EDITORIAL: African countries need to learn to solve their own problems

Someone once remarked that Africa’s next big war will neither be caused by ideological or political differences, but water.

The logic behind that conclusion was River Nile which has long been regarded as a bone of contention. A loop-sided division of the Nile by the British during colonial times gave Egypt and Sudan unfair share of the waters.


Both countries realized that sooner than later, the other counties will demand a fair share of the Nile as they began exploiting the river for developmental purposes. Organisations such as the Nile Basin Initiative that groups together ten countries of the region were created in anticipation that the Nile would one day become a powder keg so it needed to be handled with kid gloves.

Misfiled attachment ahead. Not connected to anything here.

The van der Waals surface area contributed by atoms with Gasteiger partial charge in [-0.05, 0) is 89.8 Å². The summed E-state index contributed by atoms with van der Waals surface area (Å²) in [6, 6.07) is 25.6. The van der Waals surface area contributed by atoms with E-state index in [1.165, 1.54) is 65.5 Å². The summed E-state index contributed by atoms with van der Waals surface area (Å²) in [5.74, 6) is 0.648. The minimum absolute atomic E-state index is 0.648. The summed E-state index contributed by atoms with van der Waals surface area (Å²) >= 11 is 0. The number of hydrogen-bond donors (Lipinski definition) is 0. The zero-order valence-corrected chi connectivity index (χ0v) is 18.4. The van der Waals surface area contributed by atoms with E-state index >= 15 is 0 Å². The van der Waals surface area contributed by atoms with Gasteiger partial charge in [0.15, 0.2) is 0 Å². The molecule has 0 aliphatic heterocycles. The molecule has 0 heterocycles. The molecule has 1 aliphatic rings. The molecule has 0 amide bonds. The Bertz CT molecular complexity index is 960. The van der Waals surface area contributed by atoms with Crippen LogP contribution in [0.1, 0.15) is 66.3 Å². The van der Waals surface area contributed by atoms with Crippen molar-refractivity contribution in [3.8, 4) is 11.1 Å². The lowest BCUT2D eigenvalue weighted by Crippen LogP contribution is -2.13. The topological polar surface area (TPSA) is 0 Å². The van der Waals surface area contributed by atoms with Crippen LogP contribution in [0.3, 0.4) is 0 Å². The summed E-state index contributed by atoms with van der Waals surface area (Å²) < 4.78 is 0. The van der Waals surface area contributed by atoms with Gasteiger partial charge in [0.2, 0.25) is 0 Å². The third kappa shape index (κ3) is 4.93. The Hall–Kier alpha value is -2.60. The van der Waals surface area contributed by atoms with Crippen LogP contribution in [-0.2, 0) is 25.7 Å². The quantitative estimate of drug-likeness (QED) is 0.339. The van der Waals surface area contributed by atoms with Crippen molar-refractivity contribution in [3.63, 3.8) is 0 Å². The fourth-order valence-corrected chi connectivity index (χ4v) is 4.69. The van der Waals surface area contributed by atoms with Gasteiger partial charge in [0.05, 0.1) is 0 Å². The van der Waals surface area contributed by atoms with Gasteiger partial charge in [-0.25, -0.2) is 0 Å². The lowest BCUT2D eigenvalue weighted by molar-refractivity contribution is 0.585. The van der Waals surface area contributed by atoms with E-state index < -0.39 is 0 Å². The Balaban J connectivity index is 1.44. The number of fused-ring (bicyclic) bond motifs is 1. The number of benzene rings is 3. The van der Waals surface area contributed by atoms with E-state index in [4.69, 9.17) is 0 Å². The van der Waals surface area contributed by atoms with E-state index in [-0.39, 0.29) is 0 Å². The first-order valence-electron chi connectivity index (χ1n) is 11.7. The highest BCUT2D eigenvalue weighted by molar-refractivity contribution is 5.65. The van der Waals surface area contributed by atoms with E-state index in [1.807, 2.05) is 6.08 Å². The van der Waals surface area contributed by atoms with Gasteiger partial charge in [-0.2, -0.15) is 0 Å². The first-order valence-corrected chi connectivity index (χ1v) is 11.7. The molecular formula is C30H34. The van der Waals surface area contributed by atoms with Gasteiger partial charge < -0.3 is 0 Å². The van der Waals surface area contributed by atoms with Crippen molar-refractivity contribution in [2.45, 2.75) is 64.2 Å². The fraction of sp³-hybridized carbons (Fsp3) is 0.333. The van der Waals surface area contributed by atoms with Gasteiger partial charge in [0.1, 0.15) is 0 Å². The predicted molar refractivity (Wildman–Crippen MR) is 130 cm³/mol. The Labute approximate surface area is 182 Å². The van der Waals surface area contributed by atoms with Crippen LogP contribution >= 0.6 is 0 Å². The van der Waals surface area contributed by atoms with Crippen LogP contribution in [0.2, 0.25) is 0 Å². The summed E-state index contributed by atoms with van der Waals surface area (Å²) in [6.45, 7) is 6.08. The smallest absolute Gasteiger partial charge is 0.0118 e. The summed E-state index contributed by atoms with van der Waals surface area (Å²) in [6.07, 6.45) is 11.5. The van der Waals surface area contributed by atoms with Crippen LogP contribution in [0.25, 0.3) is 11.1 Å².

Ethiopia’s decision to build the giant Renaissance Dam, Africa’s largest, is raising tension, especially in the downstream countries of Egypt and Sudan which regard the river as their lifeline.


That issue has been discussed by the concerned countries for many years but with Egypt holding out as it does not want its water quota reduced. Now Egypt, Ethiopia and Sudan have taken their dispute to the most unlikely referee; the United States or more precisely, Donald Trump.

What is most alarming s that the loud cry out there, “that Africa can solve its problems”, is becoming meaningless more and more. When terror engulfed the West African region, especially the Sahel, all the concerned countries trooped to Paris to discuss an issue taking place in their compounds.

It seemed that between them, they could find no common denominator, only their former master held the keys. But back to the Nile talks, if Trump can pull it off he will have helped avert a major conflict and African countries could even forgive him for the not-so-kind word he used to describe them.

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